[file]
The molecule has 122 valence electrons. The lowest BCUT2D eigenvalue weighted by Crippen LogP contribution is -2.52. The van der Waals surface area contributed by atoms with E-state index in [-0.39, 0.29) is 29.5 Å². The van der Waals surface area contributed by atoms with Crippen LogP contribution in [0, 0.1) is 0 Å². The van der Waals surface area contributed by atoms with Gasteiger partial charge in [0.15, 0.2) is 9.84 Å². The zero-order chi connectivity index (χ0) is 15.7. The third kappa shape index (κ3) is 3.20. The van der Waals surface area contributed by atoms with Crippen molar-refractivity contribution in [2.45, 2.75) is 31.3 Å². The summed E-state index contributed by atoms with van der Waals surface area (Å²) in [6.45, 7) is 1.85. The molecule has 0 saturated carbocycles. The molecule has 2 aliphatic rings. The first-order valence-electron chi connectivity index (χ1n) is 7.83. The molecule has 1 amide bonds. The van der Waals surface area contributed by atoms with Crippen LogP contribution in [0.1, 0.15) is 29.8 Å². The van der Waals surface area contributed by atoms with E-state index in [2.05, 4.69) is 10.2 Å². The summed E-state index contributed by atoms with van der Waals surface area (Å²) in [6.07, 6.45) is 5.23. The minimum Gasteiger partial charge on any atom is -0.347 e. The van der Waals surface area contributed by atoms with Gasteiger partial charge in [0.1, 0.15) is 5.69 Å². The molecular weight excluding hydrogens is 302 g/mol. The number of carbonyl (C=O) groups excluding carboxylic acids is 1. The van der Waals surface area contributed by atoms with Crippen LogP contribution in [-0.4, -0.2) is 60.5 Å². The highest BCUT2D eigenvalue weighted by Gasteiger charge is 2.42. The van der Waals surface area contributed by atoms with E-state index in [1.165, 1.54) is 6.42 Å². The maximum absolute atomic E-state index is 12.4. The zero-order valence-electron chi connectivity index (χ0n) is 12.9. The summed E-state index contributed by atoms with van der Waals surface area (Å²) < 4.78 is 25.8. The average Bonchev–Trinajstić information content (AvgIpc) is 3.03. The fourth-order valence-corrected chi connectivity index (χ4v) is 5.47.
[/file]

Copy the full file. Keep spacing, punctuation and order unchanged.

The molecule has 122 valence electrons. The lowest BCUT2D eigenvalue weighted by Crippen LogP contribution is -2.52. The van der Waals surface area contributed by atoms with E-state index in [-0.39, 0.29) is 29.5 Å². The van der Waals surface area contributed by atoms with Crippen LogP contribution in [0, 0.1) is 0 Å². The van der Waals surface area contributed by atoms with Gasteiger partial charge in [0.15, 0.2) is 9.84 Å². The zero-order chi connectivity index (χ0) is 15.7. The third kappa shape index (κ3) is 3.20. The van der Waals surface area contributed by atoms with Crippen molar-refractivity contribution in [2.45, 2.75) is 31.3 Å². The summed E-state index contributed by atoms with van der Waals surface area (Å²) in [6.45, 7) is 1.85. The molecule has 0 saturated carbocycles. The molecule has 2 aliphatic rings. The first-order valence-electron chi connectivity index (χ1n) is 7.83. The molecule has 1 amide bonds. The van der Waals surface area contributed by atoms with Crippen LogP contribution in [0.1, 0.15) is 29.8 Å². The van der Waals surface area contributed by atoms with E-state index in [2.05, 4.69) is 10.2 Å². The summed E-state index contributed by atoms with van der Waals surface area (Å²) in [6.07, 6.45) is 5.23. The minimum Gasteiger partial charge on any atom is -0.347 e. The van der Waals surface area contributed by atoms with Gasteiger partial charge in [0.1, 0.15) is 5.69 Å². The molecular weight excluding hydrogens is 302 g/mol. The number of carbonyl (C=O) groups excluding carboxylic acids is 1. The van der Waals surface area contributed by atoms with Crippen LogP contribution in [-0.4, -0.2) is 60.5 Å². The highest BCUT2D eigenvalue weighted by Gasteiger charge is 2.42. The van der Waals surface area contributed by atoms with E-state index in [1.165, 1.54) is 6.42 Å². The maximum absolute atomic E-state index is 12.4. The zero-order valence-electron chi connectivity index (χ0n) is 12.9. The summed E-state index contributed by atoms with van der Waals surface area (Å²) < 4.78 is 25.8. The average Bonchev–Trinajstić information content (AvgIpc) is 3.03. The fourth-order valence-corrected chi connectivity index (χ4v) is 5.47.